Mike Roberts, Kansas City Field Office, was among the Secretarial Appreciation Award honorees recently at DOE in Washington D.C.
Roberts was recognized for Excellence in Project Management for his contributions as the Federal Project Director of the newly constructed $750 million replacement facility for NNSA’s Kansas City Plant. To meet a cost reduction target of $100 million annually for the Kansas City Plant, Roberts established a multi-agency project team of more than 45 federal and contractor engineering staff that used third-party financing to construct a 1.5 million square foot industrial facility with LEED gold certification in 29 months. Despite the complex nature of NNSA component fabrication requirements, the project was completed on time and within budget.
During the past two years, The Secretary of Energy has presented more than 60 individual and team awards to recognize Management and Operational excellence in support of the DOE’s vision for transformational clean energy, science, and security solutions that are significant, timely and cost effective.
For the third consecutive year, NNSA leadership hosted mayors from cities across the country while they were in Washington, D.C., for the annual U.S. Conference of Mayors.
Former NNSA Administrator Tom D’Agostino, acting NNSA Administrator Neile Miller and Associate Principal Deputy Administrator Michael Lempke met with the mayors representing major metropolitan cities and local communities, including Livermore, Danville, Dublin, Pleasanton, San Ramon, Calif.; Albuquerque, Santa Fe, N.M.; Kansas City, Mo.; and Knoxville, Tenn.
NNSA leaders appreciated the opportunity to strengthen relationships with the leadership representing the communities where NNSA laboratories, plants, and sites are located and look forward to continuing to advance the nation’s nuclear security agenda with their partnership.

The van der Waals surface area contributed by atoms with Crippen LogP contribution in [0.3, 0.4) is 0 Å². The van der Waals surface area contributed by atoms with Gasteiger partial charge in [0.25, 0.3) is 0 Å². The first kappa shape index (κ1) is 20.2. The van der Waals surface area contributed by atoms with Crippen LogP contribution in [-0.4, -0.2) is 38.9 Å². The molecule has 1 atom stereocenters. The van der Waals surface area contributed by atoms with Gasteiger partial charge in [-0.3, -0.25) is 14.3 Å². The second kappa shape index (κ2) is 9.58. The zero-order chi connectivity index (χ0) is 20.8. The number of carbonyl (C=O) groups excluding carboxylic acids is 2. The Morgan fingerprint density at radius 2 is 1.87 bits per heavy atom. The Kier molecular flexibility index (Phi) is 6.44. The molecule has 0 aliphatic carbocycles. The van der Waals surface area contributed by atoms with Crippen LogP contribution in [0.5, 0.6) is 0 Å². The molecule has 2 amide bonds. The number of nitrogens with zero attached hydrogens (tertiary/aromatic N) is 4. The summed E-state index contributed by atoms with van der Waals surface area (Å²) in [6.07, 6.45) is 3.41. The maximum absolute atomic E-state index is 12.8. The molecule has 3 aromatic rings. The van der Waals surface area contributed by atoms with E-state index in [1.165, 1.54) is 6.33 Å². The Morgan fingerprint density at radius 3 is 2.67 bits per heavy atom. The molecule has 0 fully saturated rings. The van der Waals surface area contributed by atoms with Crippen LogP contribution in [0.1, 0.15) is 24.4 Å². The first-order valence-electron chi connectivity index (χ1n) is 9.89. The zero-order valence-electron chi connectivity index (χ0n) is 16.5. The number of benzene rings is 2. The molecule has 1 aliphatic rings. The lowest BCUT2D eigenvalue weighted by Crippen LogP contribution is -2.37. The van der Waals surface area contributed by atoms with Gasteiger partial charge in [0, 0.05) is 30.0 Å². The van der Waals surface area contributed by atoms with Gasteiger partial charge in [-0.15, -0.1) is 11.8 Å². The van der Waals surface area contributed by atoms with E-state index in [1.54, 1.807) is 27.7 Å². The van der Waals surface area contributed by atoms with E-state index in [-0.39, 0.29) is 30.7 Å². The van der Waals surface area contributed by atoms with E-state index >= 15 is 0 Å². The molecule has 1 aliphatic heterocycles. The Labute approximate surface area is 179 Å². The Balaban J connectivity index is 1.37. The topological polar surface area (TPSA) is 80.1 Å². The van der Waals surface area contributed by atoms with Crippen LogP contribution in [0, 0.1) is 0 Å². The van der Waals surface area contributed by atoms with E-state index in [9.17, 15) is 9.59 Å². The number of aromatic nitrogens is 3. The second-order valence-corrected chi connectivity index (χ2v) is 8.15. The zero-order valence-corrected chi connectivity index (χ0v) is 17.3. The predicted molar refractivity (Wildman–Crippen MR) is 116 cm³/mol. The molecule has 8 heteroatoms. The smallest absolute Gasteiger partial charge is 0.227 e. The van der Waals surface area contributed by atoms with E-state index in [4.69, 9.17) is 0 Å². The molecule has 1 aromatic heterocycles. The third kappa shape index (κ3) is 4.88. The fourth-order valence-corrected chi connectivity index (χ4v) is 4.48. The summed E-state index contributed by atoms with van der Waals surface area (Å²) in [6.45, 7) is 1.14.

For the second year in a row, Pantex has been nominated by the Department of Energy and NNSA for an award in recognition of its efforts to research and protect migratory birds.
Pantex will represent the DOE/NNSA in the competition for the 2013 Presidential Migratory Bird Federal Stewardship Award, which has been administered by the U.S. Fish and Wildlife Service since 2011. Each federal agency is eligible to nominate one project or action conducted by or in partnership with a federal agency.
Read about the recognition.
About the photo:
Jim Ray, Pantex wildlife biologist, releases a Swainson’s Hawk after fitting it with a tracking device. The Swainson’s Hawk study is only one of several initiatives that led to Pantex being nominated to represent DOE/NNSA in the Presidential Migratory Bird Federal Stewardship Award.
Thanks to a Y-12 National Security Complex aluminum beverage can recycling program, more than 400 local organizations each received a $200 donation from the company since the program’s inception in 1994. Since then, more than $81,600 from recycling revenue has been donated to various community organizations.
The most recent recipients are Tabitha’s Table, an ecumenical Oak Ridge food ministry that provides a hot meal weekly; Family Promise of Knoxville, a program for individuals facing homelessness for the first time in their lives; Sunshine Industries, a therapeutic recreation program for handicapped adults who live in Knox County; and People Promoting Animal Welfare (PPAW), an organization that operates a feline/canine adoption center and spay/neuter clinic in Greenback and offers low-income families affordable sterilization of cats and dogs.